Tuesday, June 9, 2015

#73 Bob Gibson

Bob Gibson, St. Louis Cardinals

Career: Simply put Hall of Famer Bob Gibson is among the greatest ever to take the mound. His 1968 season may be the most dominant one ever turned in by a pitcher is baseball history, at least modern history.

Notable Achievements:

  • 8-time NL All-Star (1962, 1965-1970 & 1972)
  • NL MVP (1968)
  • 2-time NL Cy Young Award Winner (1968 & 1970)
  • 1964 World Series MVP
  • 1967 World Series MVP
  • 9-time NL Gold Glove Winner (1965-1973)
  • NL ERA Leader (1968)
  • NL Wins Leader (1970)
  • NL Strikeouts Leader (1968)
  • NL Complete Games Leader (1969)
  • 4-time NL Shutouts Leader (1962, 1966, 1968 & 1971)
  • 15 Win Seasons: 10 (1962-1966 & 1968-1972)
  • 20 Win Seasons: 5 (1965, 1966 & 1968-1970)
  • 200 Innings Pitched Seasons: 12 (1961-1966, 1968-1972 & 1974)
  • 300 Innings Pitched Seasons: 2 (1968 & 1969)
  • 200 Strikeouts Seasons: 9 (1962-1966, 1968-1970 & 1972)
  • Won two World Series with the St. Louis Cardinals (1964 & 1967)
  • Baseball Hall of Fame: Class of 1981

In 1960: He split the season between Rochester and the Cards. Still learning his craft he went 3-6 with an ERA over 5 while making 12 starts and appearing in 27 games overall. A year later he would start to resemble the real Bob Gibson.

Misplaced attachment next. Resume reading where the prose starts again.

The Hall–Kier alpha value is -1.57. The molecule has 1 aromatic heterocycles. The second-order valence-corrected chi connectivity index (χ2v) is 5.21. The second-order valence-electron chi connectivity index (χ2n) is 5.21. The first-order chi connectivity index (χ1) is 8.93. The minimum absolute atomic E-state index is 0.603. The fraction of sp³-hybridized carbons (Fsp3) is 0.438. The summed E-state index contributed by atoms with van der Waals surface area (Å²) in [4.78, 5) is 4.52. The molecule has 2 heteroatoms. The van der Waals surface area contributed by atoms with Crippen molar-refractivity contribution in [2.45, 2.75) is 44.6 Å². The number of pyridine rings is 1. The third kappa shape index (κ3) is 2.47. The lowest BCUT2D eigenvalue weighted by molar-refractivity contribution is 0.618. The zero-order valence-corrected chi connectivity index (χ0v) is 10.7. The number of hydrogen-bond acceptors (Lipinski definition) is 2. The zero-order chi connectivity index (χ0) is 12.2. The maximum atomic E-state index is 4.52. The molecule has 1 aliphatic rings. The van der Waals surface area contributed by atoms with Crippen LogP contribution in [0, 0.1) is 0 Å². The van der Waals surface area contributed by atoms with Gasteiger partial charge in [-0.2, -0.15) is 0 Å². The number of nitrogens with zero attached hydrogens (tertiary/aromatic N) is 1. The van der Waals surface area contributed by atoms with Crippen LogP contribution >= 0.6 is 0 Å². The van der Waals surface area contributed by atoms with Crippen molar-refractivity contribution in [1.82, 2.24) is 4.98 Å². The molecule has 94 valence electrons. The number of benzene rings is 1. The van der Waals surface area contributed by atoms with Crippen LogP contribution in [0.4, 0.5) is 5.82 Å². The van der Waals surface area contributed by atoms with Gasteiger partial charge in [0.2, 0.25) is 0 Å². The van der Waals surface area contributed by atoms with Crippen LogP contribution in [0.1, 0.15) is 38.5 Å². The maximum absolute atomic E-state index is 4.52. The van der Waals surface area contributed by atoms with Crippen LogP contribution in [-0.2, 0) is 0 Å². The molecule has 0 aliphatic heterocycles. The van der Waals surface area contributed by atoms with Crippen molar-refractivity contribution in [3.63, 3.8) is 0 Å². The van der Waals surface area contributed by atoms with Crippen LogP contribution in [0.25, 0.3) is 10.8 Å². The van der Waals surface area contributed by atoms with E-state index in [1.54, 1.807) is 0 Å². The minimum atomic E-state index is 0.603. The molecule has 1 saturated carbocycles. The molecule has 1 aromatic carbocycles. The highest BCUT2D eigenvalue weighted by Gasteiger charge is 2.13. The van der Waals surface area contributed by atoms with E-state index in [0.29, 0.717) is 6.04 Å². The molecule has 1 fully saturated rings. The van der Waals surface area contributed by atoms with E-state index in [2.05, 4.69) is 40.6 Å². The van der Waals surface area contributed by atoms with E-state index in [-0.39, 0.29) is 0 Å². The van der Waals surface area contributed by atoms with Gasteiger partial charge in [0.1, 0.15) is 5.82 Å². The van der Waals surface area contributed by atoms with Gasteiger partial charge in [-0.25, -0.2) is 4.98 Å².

WikiFacts: Personal note reprinted from my '59 Topps blog: I was fortunate enough to see Gibson pitch and believe me, he was a real badass on the mound. My favorite memory comes, ironically, from 1975, his last season and the final time I saw him perform. I attended this game in mid-August with a friend of mine who happens to be a lifelong Cardinal fan. As Gibby's career came to an end he struggled through a year that saw him saddled with a 3-10 record and an ERA over five. But on this day Gibson came into the game after the Cards had taken a one run lead in the top of the eleventh. I distinctly recall watching from seats behind the Cardinal dugout as he stalked out to the mound with that look that few pitchers had. My friend and I both saw it and said to one another 'Game over." And it was. Gibby blew away three Astros (looking!!) to wrap up the game.

The Card: It's creased and the corners are worn down but that's fine by me. I could have held out for a better copy but maybe vintage Gibson cards in my collection are supposed to be "well loved"! My 1959 Gibby is the only card to have survived my childhood. Maybe that's why he's special to me.

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